cryptosporidiosis. As per the CDC - - treatment focuses on
managing the symptoms of diarrhea, ensuring replacment of fluids. In some cases Nitazoxanide may be prescribed.

All the best.

Keith writes:

Dear All,

Love the TWIP Reboot, Dr. Griffin blends wonderfully with the milieu. We have not heard a story from Dr. Despommier in a while, he is a fantastic story teller. Also from Dr. Racaniello, I miss his explanations. For example, when he briefly describe the micro inhibition test and hemagglutinin test. The cases are just fantastic, it really heightens my attention when I'm listening and makes me read and think after listening to the episodes.

Having lived and hiked in backcountry of the Rocky Mountains of Colorado the first two things that instantly jumped my mind were Giardia and Cryptosporidium. In the 90s when I lived in Colorado I was convinced that my dog had Giardia. She would have explosive extremely foul smelling diarrhea with mucus intermittently. As long as she had access to the outside all was okay but one year we did have an awful Christmas trees Incident. Let's just say I had to remove many of the branches from one side of the tree.

After reviewing the various disinfection methods in their effectiveness my guess would be cryptosporidium. Cryptosporidium is easily filtered a very resistant to chemical disinfection. Since their sole method of disinfection was iodine the most likely culprit would be cryptosporidia. Giardia is moderatly susceptible to chemical disinfection and therefore a less likely candidate.

Please keep up these case Studies.

Anne writes:

Dear TWIP team-

So enjoying the new format.
RE: TWIP 85 Patient from Colorado

Excluding bacterial and viral causes of diarrhea that would need to be considered in this patient (if we weren’t being presented the case on TWIP), Cryptosporidiosis and Giardiasis seemed the most likely based on the consumption of unfiltered water potentially contaminated with animal feces.
Cryptosporidiosis appears to be more often associated with low grade fever and watery diarrhea than Giardiasis. Also Cryptosporidium is quite a small parasite and could potentially be missed on the O and P. Diagnosis is enhanced by the use of acid fast stains and molecular diagnostics. However, the typical incubation period is 2 to 10 days after ingestion, which is much shorter than the patient reported. Does this case represent an unusually long incubation period, another source or a different pathogen altogether?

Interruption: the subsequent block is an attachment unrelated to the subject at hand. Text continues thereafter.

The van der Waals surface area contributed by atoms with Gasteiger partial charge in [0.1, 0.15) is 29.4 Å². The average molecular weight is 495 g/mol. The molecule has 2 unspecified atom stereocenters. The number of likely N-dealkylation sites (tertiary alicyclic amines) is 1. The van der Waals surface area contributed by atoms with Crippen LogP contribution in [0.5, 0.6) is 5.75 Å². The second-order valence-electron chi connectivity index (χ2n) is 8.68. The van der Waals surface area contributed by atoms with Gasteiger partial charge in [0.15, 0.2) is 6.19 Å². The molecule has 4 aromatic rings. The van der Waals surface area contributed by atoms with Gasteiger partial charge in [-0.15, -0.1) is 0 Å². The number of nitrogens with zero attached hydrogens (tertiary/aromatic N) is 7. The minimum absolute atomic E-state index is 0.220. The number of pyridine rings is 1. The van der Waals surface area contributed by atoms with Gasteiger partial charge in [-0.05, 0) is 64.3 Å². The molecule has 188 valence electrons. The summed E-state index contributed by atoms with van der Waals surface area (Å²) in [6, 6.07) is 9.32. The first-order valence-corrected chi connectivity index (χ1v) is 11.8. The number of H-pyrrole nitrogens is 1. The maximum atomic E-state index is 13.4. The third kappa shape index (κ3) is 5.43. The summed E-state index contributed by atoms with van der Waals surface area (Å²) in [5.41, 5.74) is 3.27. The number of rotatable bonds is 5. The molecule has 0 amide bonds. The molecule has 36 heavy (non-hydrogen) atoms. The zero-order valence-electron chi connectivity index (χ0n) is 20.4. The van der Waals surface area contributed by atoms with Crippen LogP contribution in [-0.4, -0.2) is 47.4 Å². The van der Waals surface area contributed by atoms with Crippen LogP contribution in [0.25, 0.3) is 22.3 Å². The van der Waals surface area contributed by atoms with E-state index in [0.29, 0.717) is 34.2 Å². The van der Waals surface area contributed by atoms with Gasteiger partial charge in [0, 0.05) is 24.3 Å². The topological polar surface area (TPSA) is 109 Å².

Giardiasis is less often associated with fever and the stool is described as floating and greasy. I briefly considered amebic dysentery due to Entamoeba histolytica and Strongyloides stercoralis infection, but they seemed less likely water contaminants for Colorado.

Cryptosporidiosis is a common opportunistic infection in SIV-infected macaques and often sets up infection outside the intestinal tract: gallbladder, common bile duct, pancreatic ducts, trachea, and bronchi. We’ve even seen it in the salivary gland ducts. I include photomicrographs.

Unrelated, I was delighted to see the February 2015 case of the month on the CDC website featuring a hunter with abdominal pain and difficulty breathing after consuming bear meat.

I would like to make a plug for inclusion of fungal and microsporidian diseases. They are way too interesting to exclude from the clinical case presentations.

Is Dickson phylist (adjective 1. having or showing the belief that a particular phylum is superior to another)?

Best wishes

Markedly enlarged salivary gland duct with thickened mucosa and inflammatory infiltrate.


Salivary gland mucosa is proliferative and has undergone squamous metaplasia. Variably sized Cryptosporidia are evident on the surface.


Anne Lewis, DVM, PhD
Beaverton, OR

Nancy writes:


"Beaver Fever"/Giardiasis. My grandmother picked this up when my parents lived in Fort Collins. She never remembered drinking anything not treated whilst visiting Estes Park, but was diagnosed after returning home to Reno. A lifetime western resident, she was savvy to the symptoms and felt vindicated when her doctor's lab tests confirmed her self-diagnosis. She believed she must have picked it up via washing her hands in the creek down the block from the home in Fort Collins. All this must have been 20 or more years ago.